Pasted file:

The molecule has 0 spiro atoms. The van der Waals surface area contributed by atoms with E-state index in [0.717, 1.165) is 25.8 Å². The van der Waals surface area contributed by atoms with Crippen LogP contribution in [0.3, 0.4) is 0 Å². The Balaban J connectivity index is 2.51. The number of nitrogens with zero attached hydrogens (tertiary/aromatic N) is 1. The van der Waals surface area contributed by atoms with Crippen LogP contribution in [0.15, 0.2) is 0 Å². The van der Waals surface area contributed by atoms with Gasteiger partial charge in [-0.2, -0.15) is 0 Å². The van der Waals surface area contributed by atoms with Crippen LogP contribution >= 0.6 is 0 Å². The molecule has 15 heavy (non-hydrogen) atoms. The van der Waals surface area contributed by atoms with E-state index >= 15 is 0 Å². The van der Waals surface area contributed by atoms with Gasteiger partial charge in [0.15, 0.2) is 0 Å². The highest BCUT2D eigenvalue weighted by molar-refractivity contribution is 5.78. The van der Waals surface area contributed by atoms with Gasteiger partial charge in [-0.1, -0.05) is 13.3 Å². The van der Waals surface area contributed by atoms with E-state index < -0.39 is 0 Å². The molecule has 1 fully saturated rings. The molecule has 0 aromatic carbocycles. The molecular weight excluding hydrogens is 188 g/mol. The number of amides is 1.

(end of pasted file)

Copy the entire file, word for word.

The molecule has 0 spiro atoms. The van der Waals surface area contributed by atoms with E-state index in [0.717, 1.165) is 25.8 Å². The van der Waals surface area contributed by atoms with Crippen LogP contribution in [0.3, 0.4) is 0 Å². The Balaban J connectivity index is 2.51. The number of nitrogens with zero attached hydrogens (tertiary/aromatic N) is 1. The van der Waals surface area contributed by atoms with Crippen LogP contribution in [0.15, 0.2) is 0 Å². The van der Waals surface area contributed by atoms with Gasteiger partial charge in [-0.2, -0.15) is 0 Å². The van der Waals surface area contributed by atoms with Crippen LogP contribution >= 0.6 is 0 Å². The molecule has 15 heavy (non-hydrogen) atoms. The van der Waals surface area contributed by atoms with E-state index >= 15 is 0 Å². The van der Waals surface area contributed by atoms with Gasteiger partial charge in [0.15, 0.2) is 0 Å². The highest BCUT2D eigenvalue weighted by molar-refractivity contribution is 5.78. The van der Waals surface area contributed by atoms with Gasteiger partial charge in [-0.1, -0.05) is 13.3 Å². The van der Waals surface area contributed by atoms with E-state index < -0.39 is 0 Å². The molecule has 1 fully saturated rings. The molecule has 0 aromatic carbocycles. The molecular weight excluding hydrogens is 188 g/mol. The number of amides is 1.